Once I met my husband and fell pregnant I still didn't have any interest in driving. We lived on the outskirts of the city. Most things were within walking distance, and I have always enjoyed walking. I didn't see a point in paying so much to learn to drive, then pay for the upkeep of a car, when walking is free. Anything not within walking distance was only a short journey on the bus or metro, everything was so handy.

Now, things couldn't be more different. We live in a village with a shop, a pub and a few hairdressers and salons. While the village is beautiful, and there are plenty of places to take a picnic or go for a scenic walk, there isn't much else going on.

Moving from the big city to such a small village was tough. Suddenly, I felt very isolated without transport. There are regular busses to Belfast, but the journey takes over an hour, and the bus fare for the four of us is around £30 return. There are so many wonderful attractions across Northern Ireland, but most of them are not accessible without a car, unless you are willing to endure long bus journeys and multiple changes. Not fun with two kids.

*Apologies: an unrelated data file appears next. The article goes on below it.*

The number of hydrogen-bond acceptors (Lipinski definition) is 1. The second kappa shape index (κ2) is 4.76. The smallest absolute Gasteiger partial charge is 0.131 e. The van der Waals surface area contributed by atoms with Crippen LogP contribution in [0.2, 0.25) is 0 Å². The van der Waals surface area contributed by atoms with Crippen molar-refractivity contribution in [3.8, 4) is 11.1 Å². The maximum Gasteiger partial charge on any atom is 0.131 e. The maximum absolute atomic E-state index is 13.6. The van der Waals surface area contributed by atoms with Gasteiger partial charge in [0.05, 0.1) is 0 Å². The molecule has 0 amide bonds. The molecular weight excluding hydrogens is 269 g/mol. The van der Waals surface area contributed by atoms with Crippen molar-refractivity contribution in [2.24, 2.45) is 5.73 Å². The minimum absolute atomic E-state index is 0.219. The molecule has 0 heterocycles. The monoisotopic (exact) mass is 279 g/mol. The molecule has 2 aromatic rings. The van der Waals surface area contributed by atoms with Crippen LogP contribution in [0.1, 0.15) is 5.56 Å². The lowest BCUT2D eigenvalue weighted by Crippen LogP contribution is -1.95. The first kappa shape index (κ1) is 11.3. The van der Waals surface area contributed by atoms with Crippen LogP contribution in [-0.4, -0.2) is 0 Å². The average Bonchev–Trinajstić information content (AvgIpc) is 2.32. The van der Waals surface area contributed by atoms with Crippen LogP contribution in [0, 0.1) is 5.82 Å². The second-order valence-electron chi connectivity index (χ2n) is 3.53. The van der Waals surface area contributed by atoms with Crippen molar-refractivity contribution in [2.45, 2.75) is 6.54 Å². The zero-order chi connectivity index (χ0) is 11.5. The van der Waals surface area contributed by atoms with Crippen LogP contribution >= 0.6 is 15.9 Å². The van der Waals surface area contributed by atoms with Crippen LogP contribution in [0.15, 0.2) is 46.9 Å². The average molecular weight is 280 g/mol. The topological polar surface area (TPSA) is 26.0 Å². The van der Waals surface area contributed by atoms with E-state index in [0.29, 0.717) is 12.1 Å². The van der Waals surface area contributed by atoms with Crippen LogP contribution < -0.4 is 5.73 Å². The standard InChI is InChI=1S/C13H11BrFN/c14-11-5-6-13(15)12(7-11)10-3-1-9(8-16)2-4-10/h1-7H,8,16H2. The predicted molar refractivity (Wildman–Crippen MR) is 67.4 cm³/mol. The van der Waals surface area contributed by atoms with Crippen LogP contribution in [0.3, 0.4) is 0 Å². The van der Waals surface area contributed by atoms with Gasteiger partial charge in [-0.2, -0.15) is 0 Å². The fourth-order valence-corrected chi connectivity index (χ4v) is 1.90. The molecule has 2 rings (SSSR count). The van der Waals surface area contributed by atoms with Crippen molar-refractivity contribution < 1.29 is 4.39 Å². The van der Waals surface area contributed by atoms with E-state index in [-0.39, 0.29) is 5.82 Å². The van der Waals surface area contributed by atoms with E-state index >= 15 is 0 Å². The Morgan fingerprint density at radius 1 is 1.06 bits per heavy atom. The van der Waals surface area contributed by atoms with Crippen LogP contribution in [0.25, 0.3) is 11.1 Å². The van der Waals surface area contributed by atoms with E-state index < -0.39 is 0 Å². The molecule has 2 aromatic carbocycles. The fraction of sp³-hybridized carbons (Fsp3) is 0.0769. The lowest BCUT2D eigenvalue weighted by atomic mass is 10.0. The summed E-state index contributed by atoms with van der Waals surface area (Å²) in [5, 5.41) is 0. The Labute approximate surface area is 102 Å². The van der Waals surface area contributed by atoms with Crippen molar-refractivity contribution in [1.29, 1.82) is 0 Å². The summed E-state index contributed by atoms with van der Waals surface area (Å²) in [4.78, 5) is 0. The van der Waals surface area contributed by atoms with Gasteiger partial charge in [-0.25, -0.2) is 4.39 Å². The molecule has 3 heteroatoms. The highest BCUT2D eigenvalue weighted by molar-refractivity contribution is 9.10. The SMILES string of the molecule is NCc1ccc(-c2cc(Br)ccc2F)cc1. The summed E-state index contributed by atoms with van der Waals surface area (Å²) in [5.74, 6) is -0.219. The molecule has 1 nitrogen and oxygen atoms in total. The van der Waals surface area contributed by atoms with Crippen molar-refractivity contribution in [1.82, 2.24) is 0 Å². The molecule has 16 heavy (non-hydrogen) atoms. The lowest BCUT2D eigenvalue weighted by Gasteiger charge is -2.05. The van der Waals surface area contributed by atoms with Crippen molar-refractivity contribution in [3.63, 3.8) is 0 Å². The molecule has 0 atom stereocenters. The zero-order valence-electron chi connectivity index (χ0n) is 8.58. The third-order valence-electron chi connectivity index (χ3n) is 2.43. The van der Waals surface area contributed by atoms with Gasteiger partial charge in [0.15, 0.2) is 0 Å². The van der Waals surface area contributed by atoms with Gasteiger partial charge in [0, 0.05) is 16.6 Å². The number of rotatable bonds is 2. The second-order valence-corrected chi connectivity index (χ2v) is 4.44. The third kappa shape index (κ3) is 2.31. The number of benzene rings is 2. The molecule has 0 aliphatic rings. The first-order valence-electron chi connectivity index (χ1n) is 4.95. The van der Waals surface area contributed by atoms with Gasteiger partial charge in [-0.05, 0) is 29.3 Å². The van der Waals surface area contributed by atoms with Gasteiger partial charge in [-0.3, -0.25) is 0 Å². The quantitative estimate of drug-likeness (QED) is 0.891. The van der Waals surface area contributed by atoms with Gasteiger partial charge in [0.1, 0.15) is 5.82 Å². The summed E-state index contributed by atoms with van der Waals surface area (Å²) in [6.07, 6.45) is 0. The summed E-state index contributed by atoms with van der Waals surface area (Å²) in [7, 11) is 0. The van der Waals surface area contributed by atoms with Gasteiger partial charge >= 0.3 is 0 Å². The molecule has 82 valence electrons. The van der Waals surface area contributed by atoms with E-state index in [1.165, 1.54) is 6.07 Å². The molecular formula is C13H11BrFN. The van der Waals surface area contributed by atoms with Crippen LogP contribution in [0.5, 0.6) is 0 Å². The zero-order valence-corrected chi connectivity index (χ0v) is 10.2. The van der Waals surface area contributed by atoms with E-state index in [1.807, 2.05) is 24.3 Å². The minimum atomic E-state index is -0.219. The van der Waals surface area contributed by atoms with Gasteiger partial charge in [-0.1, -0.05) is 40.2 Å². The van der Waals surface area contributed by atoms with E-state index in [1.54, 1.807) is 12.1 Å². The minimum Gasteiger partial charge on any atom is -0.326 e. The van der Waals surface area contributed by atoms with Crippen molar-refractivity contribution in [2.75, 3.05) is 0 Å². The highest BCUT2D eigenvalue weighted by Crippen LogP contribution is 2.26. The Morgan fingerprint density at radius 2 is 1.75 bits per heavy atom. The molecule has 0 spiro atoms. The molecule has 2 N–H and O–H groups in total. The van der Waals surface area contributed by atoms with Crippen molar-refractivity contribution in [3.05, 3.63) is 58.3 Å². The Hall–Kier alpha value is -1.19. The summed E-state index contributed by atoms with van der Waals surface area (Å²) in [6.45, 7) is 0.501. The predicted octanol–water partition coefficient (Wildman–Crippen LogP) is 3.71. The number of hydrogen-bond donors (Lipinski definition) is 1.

Since moving here we have rarely left the village, except when Granda drives us places. I rarely visited toddler groups because getting two small children on to a bus ( and a lot of the buses over here are like coaches, and don't have easy access for prams) was my idea of a nightmare. The kids didn't go to nursery because there was none in in the village and limited transport to the closest one, and Caitlin is missing out on dance classes because we have just no way of getting to them.

On top of all of that, Neil now has to go to regular therapies and things to do with his ASD, and I have to ask granda to take us to them all, which I feel awful about. I have also had to turn down so many training opportunities and workshops because I cannot get to them by bus.